She adds, "The priorities in a hospital at a critical moment are materials and medication. When you are going to provide immediate attention, you get frustrated because there is no catheter, there is no syringe, there is no medication, and you waste time."
The time to save a life is a matter of seconds, it isn't about minutes or hours. When we're missing something in the hospital, we have to ask the relative to go buy it and it's precious lost time.María del Carmen Méndez ÁvilaHead Nurse
Erika De Acequiros was pregnant when domestic abuse sent her to the hospital—the baby wasn't moving. Erika was admitted on March 8th and on March 9th she underwent a C-section, the doctors delivering a tiny, precious life into the world. "He was very tiny when he was born. The doctors told me it had been 36-weeks and they placed him in the incubator," Erika tells me.
Her baby son spent an entire month in the incubator, the nurses doing their best to nourish mom during that time so she could nurse. Like most of the patients here, Erika would have to choose between food and medicine. The nurses provide and borrow everything they can, balancing scarcity with incredible generosity.
Erika continues, "When they were going to measure the baby's pressure, they didn’t have that device. They were asking to borrow it from another nurse," Erika remembers. "At some other point, they asked me for a medication, an ABC vitamin for the baby, because they didn’t have it. Later, they asked me for a medication—the one in the flask—it cost $30. They told me to buy five doses, and I didn’t have enough, so I only bought three. They told me, 'You have to buy it because we don’t have it here.'"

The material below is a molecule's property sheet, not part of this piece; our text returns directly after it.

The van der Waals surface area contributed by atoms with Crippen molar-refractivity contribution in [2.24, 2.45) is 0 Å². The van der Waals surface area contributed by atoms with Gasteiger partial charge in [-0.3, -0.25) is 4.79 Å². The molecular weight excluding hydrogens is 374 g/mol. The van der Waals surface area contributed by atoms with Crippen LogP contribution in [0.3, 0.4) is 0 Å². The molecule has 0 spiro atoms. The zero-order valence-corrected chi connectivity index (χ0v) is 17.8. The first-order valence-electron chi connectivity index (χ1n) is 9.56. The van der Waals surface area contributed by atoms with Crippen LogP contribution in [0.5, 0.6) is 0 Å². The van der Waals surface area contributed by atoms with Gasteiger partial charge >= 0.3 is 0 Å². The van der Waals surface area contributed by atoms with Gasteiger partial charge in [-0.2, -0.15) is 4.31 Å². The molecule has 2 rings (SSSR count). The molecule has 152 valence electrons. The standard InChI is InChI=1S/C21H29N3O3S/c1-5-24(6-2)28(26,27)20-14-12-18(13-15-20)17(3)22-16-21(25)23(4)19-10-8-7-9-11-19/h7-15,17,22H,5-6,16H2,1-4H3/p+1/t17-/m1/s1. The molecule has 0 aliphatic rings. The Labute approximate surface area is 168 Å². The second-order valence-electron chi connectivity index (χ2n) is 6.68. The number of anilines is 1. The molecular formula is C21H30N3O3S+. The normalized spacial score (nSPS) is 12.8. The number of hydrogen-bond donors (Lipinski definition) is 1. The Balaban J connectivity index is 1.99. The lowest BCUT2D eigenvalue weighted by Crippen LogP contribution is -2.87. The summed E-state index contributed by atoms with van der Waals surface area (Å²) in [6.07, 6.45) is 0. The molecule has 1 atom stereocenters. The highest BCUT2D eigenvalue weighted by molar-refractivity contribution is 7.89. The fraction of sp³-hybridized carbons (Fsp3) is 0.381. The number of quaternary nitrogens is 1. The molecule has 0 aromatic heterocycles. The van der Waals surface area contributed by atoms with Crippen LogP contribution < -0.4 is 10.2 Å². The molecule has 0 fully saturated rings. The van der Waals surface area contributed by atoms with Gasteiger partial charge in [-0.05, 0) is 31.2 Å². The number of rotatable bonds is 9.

Nurse Flor De Liz López Clavel admits: "We as nurses are the ones who manage most of the shortages. There are many things we have to find or borrow, like IV equipment, urine collector bags, catheters, basic and essential material in a hospital. The most needed materials are solutions, IV equipment, catheters, even clothes, sheets, gowns."
Dr. Fatima Juárez, the hospital's Deputy Director, agrees: "Here every glove is valuable, every gauze is valuable. Here we take care of that material a lot because there are times when we are left without. And to ask, even the cost of gloves from a patient, sometimes it is to leave her without eating. There are even times when we have to give them food."
"Nurses are the strength here. When there is not enough staff, we have to work as stretcher-bearers, as janitors," says Nurse Flor, "We even have cooperated to buy medicines. Here, in Pinotepa, we are characterized by our culture, our sensitivity towards people, and we especially support our neighbors, which is the main thing."
All the nursing staff that work here, sometimes we say, improvises, but the truth is that we have in our hands the art of doing things with what little we have. Our career is really an art.Soledad Cruz AguilarNursePinotepa Nacional Hospital
Surplus Meets Need
Every day in America, large shipments of donated medical products arrive to each of Project CURE’s six warehouses, where volunteers help sort, stack, and inventory. These items will eventually be shuffled into 40-foot containers, custom packed to meet the needs of hospitals and health centers that request them in disaster relief areas, conflict zones, and under-resourced contexts.
Before that happens, however, Project CURE will conduct a needs assessment to meet the hospital staff face-to-face, tour their facility, and listen to their needs.
This is a critical piece—the difference between dumping and resourcing—and it’s why Delana Lansgraf is with us in Pinotepa.
“I make sure to emphasize that it's a matching process,” she explains, “so that I'm here to hear the needs and the wants of the doctors, but I tell them nothing is guaranteed. Then I show them the list, the items in red are especially difficult to get, so I want to emphasize that.”